It has been awhile since I’ve written about sustainability and the fashion industry rather than a personal post, so I thought I’d do so today.
You might be hearing a lot recently about circular fashion (or maybe you haven’t been!). I wanted to take some time to talk about what circular fashion is, what it means and why it is such a big deal for those of us working in the sustainability industry. I hope you find it interesting, especially if you are new to the topic of ethical and sustainable fashion.
The term “circular fashion” was first coined in 2014, but has become increasingly popular in the ethical fashion lexicon, having been championed in late 2017 by the Ellen MacArthur Foundation and Stella McCartney.
The fashion industry is recognizing that the linear, take-make-dispose model of fashion is no longer viable. Vast amounts of non-renewable resources are extracted to create clothing that is only used for a short period of time, and then is sent to landfill or incinerated.
In fact, one garbage truck’s worth of clothing is landfilled or burned each second. If nothing changes, by 2050, the fashion industry will use up a quarter of the world’s carbon budget.
A circular fashion economy rethinks everything from how our clothing is produced, to how it is transported, to how its end-of-life is handled to create a better, more sustainable system.
In a circular fashion economy, clothing is designed to be timeless and long-lasting, and is comprised of materials or components that are easy to recycle or repair. Clothing is produced with non-toxic materials (goodbye, microfiber pollution!), transported using renewable energy and can be effectively reclaimed or recycled. This means the items can easily be broken down and made into new clothes, or safely and quickly biodegraded.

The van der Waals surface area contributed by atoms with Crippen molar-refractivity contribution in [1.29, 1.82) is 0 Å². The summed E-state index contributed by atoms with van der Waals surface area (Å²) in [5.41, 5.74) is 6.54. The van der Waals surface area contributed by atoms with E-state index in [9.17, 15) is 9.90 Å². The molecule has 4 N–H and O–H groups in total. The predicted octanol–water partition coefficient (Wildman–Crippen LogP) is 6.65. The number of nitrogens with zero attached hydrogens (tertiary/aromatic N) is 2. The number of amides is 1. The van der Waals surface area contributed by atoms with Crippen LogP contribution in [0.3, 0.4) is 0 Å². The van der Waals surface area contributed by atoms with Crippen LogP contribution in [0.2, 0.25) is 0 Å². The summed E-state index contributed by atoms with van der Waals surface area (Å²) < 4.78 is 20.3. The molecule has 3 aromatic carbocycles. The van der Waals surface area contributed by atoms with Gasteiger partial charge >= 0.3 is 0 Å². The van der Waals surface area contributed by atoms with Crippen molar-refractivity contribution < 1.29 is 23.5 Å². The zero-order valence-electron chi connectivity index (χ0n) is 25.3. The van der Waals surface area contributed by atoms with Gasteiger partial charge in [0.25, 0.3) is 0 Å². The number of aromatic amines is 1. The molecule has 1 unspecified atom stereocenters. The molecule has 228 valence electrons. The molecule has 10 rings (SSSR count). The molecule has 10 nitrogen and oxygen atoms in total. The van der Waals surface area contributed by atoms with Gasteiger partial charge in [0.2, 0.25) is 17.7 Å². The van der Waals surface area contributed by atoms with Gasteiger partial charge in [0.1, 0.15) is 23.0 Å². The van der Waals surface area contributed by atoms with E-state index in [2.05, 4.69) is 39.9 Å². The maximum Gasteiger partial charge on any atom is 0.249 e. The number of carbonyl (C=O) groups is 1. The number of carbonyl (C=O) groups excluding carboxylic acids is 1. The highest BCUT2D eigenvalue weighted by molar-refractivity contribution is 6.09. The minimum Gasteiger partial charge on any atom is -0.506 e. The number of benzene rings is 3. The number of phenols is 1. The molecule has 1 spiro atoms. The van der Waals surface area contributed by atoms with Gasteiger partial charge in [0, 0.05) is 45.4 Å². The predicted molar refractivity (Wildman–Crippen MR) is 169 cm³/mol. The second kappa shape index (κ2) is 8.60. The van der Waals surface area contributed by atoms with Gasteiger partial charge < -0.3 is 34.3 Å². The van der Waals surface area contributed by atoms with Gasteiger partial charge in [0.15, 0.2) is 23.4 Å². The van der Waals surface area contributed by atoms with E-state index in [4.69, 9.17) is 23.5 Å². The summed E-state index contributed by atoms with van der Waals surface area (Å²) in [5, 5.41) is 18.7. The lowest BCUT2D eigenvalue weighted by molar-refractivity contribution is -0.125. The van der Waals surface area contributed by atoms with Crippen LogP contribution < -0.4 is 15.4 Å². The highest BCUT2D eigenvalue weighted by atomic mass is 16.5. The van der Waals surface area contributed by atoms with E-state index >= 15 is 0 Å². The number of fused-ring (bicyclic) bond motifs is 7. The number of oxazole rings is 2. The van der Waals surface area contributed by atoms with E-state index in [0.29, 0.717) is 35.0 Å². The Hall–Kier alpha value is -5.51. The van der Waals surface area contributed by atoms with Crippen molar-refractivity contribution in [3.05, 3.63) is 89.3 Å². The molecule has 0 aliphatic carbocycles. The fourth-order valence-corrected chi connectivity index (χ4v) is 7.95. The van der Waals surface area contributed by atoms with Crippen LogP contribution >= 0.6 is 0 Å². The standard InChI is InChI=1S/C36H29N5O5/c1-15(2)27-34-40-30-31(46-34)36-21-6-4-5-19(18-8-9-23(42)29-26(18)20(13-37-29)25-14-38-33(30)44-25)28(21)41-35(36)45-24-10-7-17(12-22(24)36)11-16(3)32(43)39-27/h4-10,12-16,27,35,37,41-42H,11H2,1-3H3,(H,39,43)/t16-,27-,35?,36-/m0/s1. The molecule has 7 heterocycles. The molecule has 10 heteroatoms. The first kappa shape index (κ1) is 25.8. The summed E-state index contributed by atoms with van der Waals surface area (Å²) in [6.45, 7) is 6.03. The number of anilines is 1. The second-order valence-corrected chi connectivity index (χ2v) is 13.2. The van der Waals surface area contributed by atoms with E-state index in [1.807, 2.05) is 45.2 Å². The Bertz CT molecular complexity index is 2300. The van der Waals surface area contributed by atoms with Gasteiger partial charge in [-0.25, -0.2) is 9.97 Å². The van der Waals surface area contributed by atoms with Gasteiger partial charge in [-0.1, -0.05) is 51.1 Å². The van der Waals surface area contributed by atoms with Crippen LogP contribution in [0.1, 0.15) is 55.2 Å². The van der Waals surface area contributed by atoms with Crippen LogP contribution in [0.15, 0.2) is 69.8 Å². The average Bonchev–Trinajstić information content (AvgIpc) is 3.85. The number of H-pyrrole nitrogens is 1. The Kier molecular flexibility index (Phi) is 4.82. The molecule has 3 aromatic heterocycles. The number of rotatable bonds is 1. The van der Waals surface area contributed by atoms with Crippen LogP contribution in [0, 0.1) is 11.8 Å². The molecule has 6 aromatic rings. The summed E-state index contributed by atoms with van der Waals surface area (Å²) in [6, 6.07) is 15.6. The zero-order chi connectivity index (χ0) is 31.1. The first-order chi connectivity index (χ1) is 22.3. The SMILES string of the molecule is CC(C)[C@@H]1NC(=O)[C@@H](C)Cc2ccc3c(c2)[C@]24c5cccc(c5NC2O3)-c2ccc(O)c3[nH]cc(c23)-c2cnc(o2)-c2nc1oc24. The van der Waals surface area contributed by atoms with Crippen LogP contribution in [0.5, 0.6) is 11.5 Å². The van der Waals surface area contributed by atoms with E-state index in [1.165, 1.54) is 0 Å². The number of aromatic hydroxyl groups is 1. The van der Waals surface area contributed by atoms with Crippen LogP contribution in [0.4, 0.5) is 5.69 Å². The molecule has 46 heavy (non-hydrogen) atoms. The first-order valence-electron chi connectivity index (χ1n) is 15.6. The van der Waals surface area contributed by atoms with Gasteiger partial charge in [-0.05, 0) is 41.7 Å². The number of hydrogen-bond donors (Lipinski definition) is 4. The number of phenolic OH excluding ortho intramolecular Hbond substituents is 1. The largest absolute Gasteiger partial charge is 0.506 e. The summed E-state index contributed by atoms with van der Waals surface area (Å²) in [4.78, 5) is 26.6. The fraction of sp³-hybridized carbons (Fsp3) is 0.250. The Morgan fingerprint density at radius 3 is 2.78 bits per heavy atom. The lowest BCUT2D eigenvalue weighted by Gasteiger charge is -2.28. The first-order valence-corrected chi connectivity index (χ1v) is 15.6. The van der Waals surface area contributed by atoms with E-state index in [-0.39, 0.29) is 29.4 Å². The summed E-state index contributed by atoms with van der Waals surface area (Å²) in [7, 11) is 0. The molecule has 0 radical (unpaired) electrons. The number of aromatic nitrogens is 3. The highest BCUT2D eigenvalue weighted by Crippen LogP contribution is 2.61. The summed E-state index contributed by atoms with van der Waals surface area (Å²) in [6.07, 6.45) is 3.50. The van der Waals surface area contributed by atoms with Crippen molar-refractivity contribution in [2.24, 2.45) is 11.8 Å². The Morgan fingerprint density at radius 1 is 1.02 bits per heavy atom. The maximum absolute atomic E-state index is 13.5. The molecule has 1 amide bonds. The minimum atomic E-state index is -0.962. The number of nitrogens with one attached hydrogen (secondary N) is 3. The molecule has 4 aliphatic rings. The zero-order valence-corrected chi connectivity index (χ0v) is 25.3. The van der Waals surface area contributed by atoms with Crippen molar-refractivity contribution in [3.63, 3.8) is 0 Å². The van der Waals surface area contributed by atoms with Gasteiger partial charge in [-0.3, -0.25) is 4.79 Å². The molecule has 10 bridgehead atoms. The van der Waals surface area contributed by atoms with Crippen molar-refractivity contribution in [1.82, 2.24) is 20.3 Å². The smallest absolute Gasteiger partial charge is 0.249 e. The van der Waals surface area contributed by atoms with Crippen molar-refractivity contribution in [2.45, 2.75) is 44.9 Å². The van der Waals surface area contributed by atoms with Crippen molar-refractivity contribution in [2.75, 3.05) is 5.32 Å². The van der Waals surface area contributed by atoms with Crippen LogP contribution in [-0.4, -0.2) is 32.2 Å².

Essentially, materials stay (as much as possible) in a resource loop of reuse.
The concept of a circular economy is so important for those of us working in sustainability, regardless of the specific industry (speaking as someone who works in the recycling industry, recycling materials over and over again without loss of quality is at the core of what we do).
Reaching a system where as few resources are wasted as possible has benefits for us all. This includes fostering innovation in the fashion industry to make this type of production possible, keeping the world within the average global warming limit, preserving industry profitability and raising the quality of life for the people who make our clothes.
While we can all make positive choices in our own closets, I think it’s so important that we also stay informed about the industry at-large and the policies and innovations that need to take place to make fashion more sustainable.
We are not just consumers. We are citizens.